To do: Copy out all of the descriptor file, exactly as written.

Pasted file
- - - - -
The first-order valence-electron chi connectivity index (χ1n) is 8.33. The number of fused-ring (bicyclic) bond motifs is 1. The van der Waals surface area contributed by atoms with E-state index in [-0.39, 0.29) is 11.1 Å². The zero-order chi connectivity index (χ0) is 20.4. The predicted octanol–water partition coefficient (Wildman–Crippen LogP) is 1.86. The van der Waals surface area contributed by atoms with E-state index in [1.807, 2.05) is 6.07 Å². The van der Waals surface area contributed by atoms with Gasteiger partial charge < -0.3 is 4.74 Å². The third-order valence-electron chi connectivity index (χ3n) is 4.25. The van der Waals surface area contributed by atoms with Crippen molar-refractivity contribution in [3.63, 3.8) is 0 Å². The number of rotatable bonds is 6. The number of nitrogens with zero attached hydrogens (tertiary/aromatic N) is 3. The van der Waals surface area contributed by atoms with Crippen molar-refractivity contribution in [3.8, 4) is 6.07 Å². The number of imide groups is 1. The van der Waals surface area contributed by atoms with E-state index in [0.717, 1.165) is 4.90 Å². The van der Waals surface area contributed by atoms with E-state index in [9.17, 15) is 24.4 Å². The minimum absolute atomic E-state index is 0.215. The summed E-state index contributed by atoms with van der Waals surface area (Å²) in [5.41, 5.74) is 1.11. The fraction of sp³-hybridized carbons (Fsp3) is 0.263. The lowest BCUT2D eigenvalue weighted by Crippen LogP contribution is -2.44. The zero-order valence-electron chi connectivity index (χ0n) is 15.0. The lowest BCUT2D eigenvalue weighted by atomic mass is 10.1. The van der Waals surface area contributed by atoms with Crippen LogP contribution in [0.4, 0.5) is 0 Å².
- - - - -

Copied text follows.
The first-order valence-electron chi connectivity index (χ1n) is 8.33. The number of fused-ring (bicyclic) bond motifs is 1. The van der Waals surface area contributed by atoms with E-state index in [-0.39, 0.29) is 11.1 Å². The zero-order chi connectivity index (χ0) is 20.4. The predicted octanol–water partition coefficient (Wildman–Crippen LogP) is 1.86. The van der Waals surface area contributed by atoms with E-state index in [1.807, 2.05) is 6.07 Å². The van der Waals surface area contributed by atoms with Gasteiger partial charge < -0.3 is 4.74 Å². The third-order valence-electron chi connectivity index (χ3n) is 4.25. The van der Waals surface area contributed by atoms with Crippen molar-refractivity contribution in [3.63, 3.8) is 0 Å². The number of rotatable bonds is 6. The number of nitrogens with zero attached hydrogens (tertiary/aromatic N) is 3. The van der Waals surface area contributed by atoms with Crippen molar-refractivity contribution in [3.8, 4) is 6.07 Å². The number of imide groups is 1. The van der Waals surface area contributed by atoms with E-state index in [0.717, 1.165) is 4.90 Å². The van der Waals surface area contributed by atoms with E-state index in [9.17, 15) is 24.4 Å². The minimum absolute atomic E-state index is 0.215. The summed E-state index contributed by atoms with van der Waals surface area (Å²) in [5.41, 5.74) is 1.11. The fraction of sp³-hybridized carbons (Fsp3) is 0.263. The lowest BCUT2D eigenvalue weighted by Crippen LogP contribution is -2.44. The zero-order valence-electron chi connectivity index (χ0n) is 15.0. The lowest BCUT2D eigenvalue weighted by atomic mass is 10.1. The van der Waals surface area contributed by atoms with Crippen LogP contribution in [0.4, 0.5) is 0 Å².